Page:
Enterprise Architecture Matters

Adrian Grigoriu

The difference between architecture and design, architect and designer

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Even though the architecture is defined as both the structured description of a system and the structure of the system itself, the term "architecture" is mainly used,  at least in the "electrical" industries, as the structured description of a system.

A note: architecture is often used in the construction industry to also denote an architectural style.

Typically, the design follows the architecture phase in a (new) system development process.

And while the architecture is rather "logical", the design is "physical", going down into the detail of the implementation technology.

In  Zachman's, for instance, the system architecture model (logical) is followed down the column by the technology design model (system design some would say) (physical) (see http://www.mel.nist.gov/msid/SSP/standard_landscape/Zachman.html).

The architect describes a system (enterprise),  in terms of components in interconnections etc, creating an architecture as such, in order to enable the usage, fixing and development of a system.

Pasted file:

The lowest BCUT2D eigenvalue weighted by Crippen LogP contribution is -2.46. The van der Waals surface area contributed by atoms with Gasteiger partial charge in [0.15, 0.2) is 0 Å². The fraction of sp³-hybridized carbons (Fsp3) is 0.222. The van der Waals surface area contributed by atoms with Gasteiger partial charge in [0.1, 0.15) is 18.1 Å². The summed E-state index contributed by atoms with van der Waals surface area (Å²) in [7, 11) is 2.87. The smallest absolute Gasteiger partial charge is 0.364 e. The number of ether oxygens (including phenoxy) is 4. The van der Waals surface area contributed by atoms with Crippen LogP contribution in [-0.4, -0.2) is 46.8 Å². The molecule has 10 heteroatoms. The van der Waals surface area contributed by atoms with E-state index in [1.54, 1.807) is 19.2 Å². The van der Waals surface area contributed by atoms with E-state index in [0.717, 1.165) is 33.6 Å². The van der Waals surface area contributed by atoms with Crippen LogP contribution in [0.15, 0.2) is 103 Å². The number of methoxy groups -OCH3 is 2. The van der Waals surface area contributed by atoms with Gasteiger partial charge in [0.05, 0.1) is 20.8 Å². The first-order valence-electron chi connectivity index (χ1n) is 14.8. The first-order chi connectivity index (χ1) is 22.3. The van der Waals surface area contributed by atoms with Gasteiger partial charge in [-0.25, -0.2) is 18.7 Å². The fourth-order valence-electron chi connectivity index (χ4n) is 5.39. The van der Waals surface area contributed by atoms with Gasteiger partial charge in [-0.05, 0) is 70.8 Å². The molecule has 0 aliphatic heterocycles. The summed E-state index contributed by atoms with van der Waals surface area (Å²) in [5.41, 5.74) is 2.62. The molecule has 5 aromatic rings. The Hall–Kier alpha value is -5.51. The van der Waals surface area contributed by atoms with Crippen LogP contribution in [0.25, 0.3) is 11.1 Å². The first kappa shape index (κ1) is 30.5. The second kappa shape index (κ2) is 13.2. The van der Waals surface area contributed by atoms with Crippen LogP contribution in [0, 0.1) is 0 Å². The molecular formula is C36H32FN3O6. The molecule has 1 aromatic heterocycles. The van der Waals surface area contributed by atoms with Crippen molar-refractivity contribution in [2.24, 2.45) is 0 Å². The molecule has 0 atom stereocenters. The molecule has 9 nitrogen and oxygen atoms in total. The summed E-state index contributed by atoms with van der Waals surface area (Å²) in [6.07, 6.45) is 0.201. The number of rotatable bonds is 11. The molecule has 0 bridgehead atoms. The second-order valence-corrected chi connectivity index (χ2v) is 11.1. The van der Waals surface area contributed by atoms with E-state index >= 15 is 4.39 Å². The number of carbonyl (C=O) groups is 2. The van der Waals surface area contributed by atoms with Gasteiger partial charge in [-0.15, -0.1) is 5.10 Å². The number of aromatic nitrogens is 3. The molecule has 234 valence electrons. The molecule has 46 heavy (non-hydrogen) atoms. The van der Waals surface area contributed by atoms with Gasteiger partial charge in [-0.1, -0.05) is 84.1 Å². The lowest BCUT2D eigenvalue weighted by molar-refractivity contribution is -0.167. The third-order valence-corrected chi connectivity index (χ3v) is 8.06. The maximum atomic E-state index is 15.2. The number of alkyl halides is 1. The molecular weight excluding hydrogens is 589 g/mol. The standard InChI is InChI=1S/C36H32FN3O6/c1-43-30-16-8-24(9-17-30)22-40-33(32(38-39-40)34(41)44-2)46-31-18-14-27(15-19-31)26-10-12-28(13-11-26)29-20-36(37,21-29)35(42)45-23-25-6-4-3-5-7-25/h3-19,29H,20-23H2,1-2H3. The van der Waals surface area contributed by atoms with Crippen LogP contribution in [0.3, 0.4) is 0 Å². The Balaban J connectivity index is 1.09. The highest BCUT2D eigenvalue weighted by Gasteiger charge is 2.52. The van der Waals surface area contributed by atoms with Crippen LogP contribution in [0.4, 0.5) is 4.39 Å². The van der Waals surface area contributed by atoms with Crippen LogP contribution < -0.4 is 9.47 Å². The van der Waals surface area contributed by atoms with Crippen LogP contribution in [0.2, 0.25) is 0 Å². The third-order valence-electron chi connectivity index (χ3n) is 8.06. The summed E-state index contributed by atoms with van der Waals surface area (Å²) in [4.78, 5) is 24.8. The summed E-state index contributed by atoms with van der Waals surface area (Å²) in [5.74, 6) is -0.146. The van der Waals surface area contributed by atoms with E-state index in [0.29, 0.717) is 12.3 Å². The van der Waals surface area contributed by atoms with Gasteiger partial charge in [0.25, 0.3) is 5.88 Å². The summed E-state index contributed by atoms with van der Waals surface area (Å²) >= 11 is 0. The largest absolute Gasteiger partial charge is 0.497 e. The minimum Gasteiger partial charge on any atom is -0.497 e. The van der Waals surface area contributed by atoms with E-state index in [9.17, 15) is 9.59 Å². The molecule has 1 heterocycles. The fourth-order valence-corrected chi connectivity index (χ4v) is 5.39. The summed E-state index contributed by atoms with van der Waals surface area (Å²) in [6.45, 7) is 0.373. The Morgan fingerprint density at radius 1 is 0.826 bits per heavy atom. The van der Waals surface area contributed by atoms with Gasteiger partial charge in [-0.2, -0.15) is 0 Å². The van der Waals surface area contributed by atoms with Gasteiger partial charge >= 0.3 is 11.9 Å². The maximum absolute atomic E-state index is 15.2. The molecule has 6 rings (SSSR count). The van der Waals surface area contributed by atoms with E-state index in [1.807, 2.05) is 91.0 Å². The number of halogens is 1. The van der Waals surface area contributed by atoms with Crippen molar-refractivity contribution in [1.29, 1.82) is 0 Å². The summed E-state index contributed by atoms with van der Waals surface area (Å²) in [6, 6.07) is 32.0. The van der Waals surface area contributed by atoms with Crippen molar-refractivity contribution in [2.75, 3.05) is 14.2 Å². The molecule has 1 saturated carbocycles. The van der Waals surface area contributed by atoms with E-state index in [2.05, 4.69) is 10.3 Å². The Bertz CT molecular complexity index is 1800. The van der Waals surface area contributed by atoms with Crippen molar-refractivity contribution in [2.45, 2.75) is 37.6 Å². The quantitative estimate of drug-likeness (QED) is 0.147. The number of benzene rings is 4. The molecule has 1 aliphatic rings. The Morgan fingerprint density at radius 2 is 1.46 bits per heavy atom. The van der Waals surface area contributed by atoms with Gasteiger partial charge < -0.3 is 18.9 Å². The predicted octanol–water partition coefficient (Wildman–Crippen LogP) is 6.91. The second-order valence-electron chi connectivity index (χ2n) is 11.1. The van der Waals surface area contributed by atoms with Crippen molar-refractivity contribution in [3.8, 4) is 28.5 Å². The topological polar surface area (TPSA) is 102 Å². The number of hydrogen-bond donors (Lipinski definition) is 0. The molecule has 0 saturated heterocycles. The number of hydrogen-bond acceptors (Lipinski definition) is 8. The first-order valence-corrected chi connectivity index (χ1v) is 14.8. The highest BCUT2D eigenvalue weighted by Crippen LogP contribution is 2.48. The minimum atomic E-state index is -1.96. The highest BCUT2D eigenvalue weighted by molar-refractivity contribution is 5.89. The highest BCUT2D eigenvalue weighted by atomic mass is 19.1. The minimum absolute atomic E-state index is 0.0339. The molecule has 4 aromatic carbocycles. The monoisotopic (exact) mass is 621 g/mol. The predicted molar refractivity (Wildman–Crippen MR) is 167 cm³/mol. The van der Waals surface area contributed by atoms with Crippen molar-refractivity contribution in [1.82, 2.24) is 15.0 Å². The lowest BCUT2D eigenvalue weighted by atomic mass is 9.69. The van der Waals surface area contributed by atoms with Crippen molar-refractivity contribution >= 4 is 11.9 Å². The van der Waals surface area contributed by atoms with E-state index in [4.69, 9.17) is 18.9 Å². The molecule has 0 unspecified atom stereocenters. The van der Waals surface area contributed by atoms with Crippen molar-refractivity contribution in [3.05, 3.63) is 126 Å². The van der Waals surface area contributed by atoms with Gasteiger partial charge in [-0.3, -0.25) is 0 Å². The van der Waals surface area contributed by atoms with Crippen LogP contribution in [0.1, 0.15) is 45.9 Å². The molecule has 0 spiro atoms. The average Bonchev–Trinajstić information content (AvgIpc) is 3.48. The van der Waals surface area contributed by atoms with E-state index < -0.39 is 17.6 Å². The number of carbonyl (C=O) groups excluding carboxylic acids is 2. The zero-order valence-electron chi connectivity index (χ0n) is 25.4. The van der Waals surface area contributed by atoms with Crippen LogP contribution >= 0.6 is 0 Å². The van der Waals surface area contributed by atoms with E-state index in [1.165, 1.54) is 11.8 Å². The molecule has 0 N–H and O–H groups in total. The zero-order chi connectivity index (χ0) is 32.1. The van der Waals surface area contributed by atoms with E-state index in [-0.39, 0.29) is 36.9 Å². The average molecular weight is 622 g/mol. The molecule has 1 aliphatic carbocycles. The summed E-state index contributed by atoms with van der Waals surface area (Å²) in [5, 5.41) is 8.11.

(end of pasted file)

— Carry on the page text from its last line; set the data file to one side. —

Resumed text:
The designers take over the architecture, to completely specify the parts of the system architecture to the detail necessary for  implementation, usage and development. 

The architect can only specify a system to a degree. There cannot be an enterprise level designer (with rare exceptions) because nobody can ever understand all the parts of a complex system or an enterprise at the level of detail necessary to operate. Hence the system/solution designers, experts in different domains, take then over.

There can  be only one enterprise level architect. But there are many designers, each specialised in a part of a system (architecture).  

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Adrian Grigoriu blogs about everything relating to enterprise and business architecture, SOA, frameworks, design, planning, execution, organization and related issues.

Adrian Grigoriu

Adrian is an executive consultant in enterprise architecture, former head of enterprise architecture at Ofcom, the spectrum and broadcasting U.K. regulatory agency and chief architect at TM Forum, an organization providing a reference integrated business architecture framework, best practices and standards for the telecommunications and digital media industries. He also was a high technology, enterprise architecture and strategy senior manager at Accenture and Vodafone, and a principal consultant and lead architect at Qantas, Logica, Lucent Bell Labs and Nokia. He is the author of two books on enterprise architecture development available on Kindle and published articles with BPTrends, the Microsoft Architecture Journal and the EI magazine. Shortlisted by Computer Weekly for the IT Industry blogger of the year 2011.

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